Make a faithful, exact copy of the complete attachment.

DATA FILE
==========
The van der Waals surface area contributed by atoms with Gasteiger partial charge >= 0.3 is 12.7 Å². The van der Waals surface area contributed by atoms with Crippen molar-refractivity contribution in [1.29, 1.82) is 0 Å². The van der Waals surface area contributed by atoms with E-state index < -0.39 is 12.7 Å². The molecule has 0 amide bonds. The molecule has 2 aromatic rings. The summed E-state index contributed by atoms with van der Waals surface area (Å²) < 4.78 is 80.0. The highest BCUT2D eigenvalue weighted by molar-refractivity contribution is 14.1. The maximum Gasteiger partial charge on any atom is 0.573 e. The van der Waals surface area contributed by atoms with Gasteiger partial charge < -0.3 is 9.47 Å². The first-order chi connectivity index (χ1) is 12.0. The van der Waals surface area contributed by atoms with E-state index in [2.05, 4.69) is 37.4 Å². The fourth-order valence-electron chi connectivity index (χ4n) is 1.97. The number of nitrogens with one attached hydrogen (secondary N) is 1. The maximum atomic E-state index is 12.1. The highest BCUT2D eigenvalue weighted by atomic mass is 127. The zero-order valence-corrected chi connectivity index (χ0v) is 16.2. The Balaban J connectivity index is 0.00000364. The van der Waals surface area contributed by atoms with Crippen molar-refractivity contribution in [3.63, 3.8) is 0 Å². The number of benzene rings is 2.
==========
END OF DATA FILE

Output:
The van der Waals surface area contributed by atoms with Gasteiger partial charge >= 0.3 is 12.7 Å². The van der Waals surface area contributed by atoms with Crippen molar-refractivity contribution in [1.29, 1.82) is 0 Å². The van der Waals surface area contributed by atoms with E-state index < -0.39 is 12.7 Å². The molecule has 0 amide bonds. The molecule has 2 aromatic rings. The summed E-state index contributed by atoms with van der Waals surface area (Å²) < 4.78 is 80.0. The highest BCUT2D eigenvalue weighted by molar-refractivity contribution is 14.1. The maximum Gasteiger partial charge on any atom is 0.573 e. The van der Waals surface area contributed by atoms with Gasteiger partial charge < -0.3 is 9.47 Å². The first-order chi connectivity index (χ1) is 12.0. The van der Waals surface area contributed by atoms with E-state index in [2.05, 4.69) is 37.4 Å². The fourth-order valence-electron chi connectivity index (χ4n) is 1.97. The number of nitrogens with one attached hydrogen (secondary N) is 1. The maximum atomic E-state index is 12.1. The highest BCUT2D eigenvalue weighted by atomic mass is 127. The zero-order valence-corrected chi connectivity index (χ0v) is 16.2. The Balaban J connectivity index is 0.00000364. The van der Waals surface area contributed by atoms with Crippen molar-refractivity contribution in [3.63, 3.8) is 0 Å². The number of benzene rings is 2.